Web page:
There are, however, some oddities in the NV, some of which are holdovers from the Vulgate of St. Jerome. For instance, the use of christus in the Old Testament to mean "anointed." Psalm 2 says, Astiterunt reges terrae, et principes convenerunt in unum adversus Dominum et adversus christum eius. "The kings of the earth stand up, and the princes come together as one against the Lord and against his anointed." The word christum is used in both the NV and the Vulgate. This is not a Latin word, but rather a Greek one. Since Ps. 2 is translated from the Hebrew, rather than the Greek, it is not a transliteration. Of course, it makes the Christological interpretation of Ps. 2 more obvious.

Some of the oddities only occur in the version of the NV that appears in the Latin edition of the Liturgy of the Hours. For instance, in today's reading from Revelation, the NV of the office has Habent super se regem angelum abyssi, cui nomen Hebraice Abaddon et Graece nomen habet Apollyon, Latine habens nomen Exterminans. This is the same as St. Jerome's Vulgate. The NV on the Vatican web page doesn't have Latine habens nomen Exterminans. Nor does the Greek text of the Apocalypse.

My favorite example, though, is from Habakkuk 3. In English we have "Yet will I rejoice in the LORD and exult in my saving God." The Latin in the Vulgate was Ego autem in Domino gaudebo; et exsultabo in Deo Jesu meo. The word Jesu is the Greek tranliteration of the Hebrew word for "savior" The name Jesus comes from the Hebrew word for "savior." So, to use Jesu isn't to translate at all. The reason St. Jerome did this, of course, was to make the connection between the text of Habakkuk and Jesus. The NV on the Vatican web page has salvatore rather than Jesu, This is a translation of the Hebrew word which means "savior." In the Office, however, when the text of Habakkuk is used during morning prayer, the word Jesu is used.

Why do I bring all this up? First of all, it fascinates me. Second, it points to the fact that translation is always interpretation. And that interpretation can and often does take into consideration the overall theological and liturgical meaning of the biblical text. I don't think that is wrong. For instance, I think the translation of the Hebrew of Is. 7:14 with the Greek parthenos, "virgin" is justified, even though the Hebrew could literally mean "young woman" and in context probably referred to a woman that both the prophet and King Ahaz were familiar with. God has made it clear to us, through tradition, that there is more going on in the text than the literal concern of Isaiah or Ahaz at the time.

Tuesday, April 20, 2010

A bloody mess

No, British readers, I'm not cursing.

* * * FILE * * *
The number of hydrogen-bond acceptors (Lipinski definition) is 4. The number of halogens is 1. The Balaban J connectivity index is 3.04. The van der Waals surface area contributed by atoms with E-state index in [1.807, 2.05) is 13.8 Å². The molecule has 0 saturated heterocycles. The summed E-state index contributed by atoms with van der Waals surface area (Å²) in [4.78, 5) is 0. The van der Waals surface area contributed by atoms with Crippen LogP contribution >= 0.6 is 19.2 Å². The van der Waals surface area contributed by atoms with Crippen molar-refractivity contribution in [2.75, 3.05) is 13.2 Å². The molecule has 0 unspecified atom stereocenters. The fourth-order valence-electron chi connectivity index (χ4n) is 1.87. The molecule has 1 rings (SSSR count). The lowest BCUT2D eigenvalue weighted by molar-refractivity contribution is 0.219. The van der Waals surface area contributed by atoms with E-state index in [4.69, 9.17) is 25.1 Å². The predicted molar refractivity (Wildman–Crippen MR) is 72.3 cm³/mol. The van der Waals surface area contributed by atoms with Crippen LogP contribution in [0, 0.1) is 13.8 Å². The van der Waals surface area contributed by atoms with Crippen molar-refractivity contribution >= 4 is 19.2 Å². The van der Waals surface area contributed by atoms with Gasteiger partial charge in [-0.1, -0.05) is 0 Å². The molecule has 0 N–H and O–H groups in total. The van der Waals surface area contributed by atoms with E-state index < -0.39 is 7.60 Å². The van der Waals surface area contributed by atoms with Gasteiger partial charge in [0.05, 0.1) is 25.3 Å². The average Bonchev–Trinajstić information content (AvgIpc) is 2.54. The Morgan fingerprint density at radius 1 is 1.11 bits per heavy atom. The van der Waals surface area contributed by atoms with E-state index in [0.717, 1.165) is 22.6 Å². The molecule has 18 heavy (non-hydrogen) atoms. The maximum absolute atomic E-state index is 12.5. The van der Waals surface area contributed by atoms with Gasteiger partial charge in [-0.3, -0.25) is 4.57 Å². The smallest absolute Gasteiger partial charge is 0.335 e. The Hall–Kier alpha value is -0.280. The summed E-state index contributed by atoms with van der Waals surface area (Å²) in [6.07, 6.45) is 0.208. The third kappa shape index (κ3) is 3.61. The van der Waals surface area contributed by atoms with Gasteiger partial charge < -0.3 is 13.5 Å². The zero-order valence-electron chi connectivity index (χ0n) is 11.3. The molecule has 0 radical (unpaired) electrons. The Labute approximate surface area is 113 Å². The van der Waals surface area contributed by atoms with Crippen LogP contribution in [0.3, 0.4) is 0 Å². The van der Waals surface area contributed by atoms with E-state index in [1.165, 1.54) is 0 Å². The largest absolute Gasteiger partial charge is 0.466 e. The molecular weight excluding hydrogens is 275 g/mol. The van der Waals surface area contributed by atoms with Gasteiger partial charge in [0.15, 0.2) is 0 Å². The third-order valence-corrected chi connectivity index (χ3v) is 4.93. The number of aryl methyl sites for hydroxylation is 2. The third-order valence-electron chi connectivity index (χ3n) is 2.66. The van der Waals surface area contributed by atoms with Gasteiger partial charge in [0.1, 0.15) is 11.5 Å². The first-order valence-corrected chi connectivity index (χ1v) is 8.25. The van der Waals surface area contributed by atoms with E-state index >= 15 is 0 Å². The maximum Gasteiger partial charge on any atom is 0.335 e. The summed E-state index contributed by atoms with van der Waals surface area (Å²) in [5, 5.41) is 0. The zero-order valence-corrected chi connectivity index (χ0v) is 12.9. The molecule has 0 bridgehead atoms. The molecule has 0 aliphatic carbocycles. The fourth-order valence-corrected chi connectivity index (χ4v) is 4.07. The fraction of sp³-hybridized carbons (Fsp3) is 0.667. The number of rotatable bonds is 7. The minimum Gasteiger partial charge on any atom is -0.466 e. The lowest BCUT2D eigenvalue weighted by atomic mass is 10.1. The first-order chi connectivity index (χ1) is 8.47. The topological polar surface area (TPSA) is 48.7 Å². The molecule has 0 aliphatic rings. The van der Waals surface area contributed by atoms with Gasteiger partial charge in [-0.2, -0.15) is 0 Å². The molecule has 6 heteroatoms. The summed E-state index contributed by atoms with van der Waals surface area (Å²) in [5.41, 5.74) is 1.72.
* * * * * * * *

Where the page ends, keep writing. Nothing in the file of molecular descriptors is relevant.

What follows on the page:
I just finished reading Rodney Stark's book on the crusades, God's Battalions, which contains graphic accounts of both battles and massacres. At the same time we are also reading the book of Revelation in the Office of Readings, which has all those angels blowing trumpets which lead to a bloodbath on earth and in the heavens. Finally, I was sent by a friend a paper he presented on the role that blood plays in our redemption, emphasizing that we tend to try to explain away all the language about being redeemed by the blood of Christ.

Our world is a bloody mess. There is so much violence, bloodshed, etc. Many of us in America have been shielded from direct contact with the blood in which we are drenched (except, of course, in the movies). I recall a friend of my telling me of the shock he experienced when he helped with the initial clean-up of the Murrah building and saw all the carnage first hand. It caused him emotional anguish for months, because he was not prepared for it. I have a feeling that most people in most ages would not have been shocked by such an experience because it would have been such a common sight. Part of this is due to the myth that we are more civilized now. Also, I think we believers are genuinely more sensitive to the dignity of the human person than we used to be. Also, we overreact to the injuries of childhood and seek to protect our children from the least injury and make such a big deal out of little scrapes and cuts.

Soldiers on the front lines in our age have seen it. Some people give the impression that things are worse now, more bloody. I don't think so. War has always been characterized by carnage, including the slaughter of the innocents. The difference is that it used to be we had to overrun a city and dispatch everyone individually. Now we can just drop a bomb. Carnage is carnage.

One of my (few) criticisms of Tolkien, Lewis and Chesterton is that they rarely show the "good" side as engaging in massacres, pillaging, etc. The problem is, the history of war is such that even on the good side the soldiers and knights often (dare I say "always") step way beyond the bounds of just war and unleash a wave of relatively indiscriminate destruction. Stark was clear about that in his book which in a sense is a defense of the crusades. When we are considering war we ought to keep that truth in mind.

These are somewhat random thoughts, which I hope to somehow organize into a coherent reflection some time soon.